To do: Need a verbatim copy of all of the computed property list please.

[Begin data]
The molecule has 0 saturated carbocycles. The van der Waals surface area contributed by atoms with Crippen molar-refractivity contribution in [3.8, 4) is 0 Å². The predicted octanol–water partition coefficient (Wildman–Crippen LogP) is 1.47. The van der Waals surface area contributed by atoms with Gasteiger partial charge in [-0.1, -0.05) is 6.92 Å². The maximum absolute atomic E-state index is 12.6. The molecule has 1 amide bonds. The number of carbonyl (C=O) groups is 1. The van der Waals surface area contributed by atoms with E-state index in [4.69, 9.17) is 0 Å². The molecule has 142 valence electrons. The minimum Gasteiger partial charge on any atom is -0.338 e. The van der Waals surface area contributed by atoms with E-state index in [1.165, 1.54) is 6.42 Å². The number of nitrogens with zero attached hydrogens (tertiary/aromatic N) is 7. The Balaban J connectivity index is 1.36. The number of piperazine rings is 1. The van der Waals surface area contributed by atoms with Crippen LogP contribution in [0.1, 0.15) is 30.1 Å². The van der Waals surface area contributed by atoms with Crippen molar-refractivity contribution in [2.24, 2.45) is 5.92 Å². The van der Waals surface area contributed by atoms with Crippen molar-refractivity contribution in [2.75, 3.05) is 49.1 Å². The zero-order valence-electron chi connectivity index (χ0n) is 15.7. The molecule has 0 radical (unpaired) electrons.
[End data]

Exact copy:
The molecule has 0 saturated carbocycles. The van der Waals surface area contributed by atoms with Crippen molar-refractivity contribution in [3.8, 4) is 0 Å². The predicted octanol–water partition coefficient (Wildman–Crippen LogP) is 1.47. The van der Waals surface area contributed by atoms with Gasteiger partial charge in [-0.1, -0.05) is 6.92 Å². The maximum absolute atomic E-state index is 12.6. The molecule has 1 amide bonds. The number of carbonyl (C=O) groups is 1. The van der Waals surface area contributed by atoms with E-state index in [4.69, 9.17) is 0 Å². The molecule has 142 valence electrons. The minimum Gasteiger partial charge on any atom is -0.338 e. The van der Waals surface area contributed by atoms with E-state index in [1.165, 1.54) is 6.42 Å². The number of nitrogens with zero attached hydrogens (tertiary/aromatic N) is 7. The Balaban J connectivity index is 1.36. The number of piperazine rings is 1. The van der Waals surface area contributed by atoms with Crippen LogP contribution in [0.1, 0.15) is 30.1 Å². The van der Waals surface area contributed by atoms with Crippen molar-refractivity contribution in [2.24, 2.45) is 5.92 Å². The van der Waals surface area contributed by atoms with Crippen molar-refractivity contribution in [2.75, 3.05) is 49.1 Å². The zero-order valence-electron chi connectivity index (χ0n) is 15.7. The molecule has 0 radical (unpaired) electrons.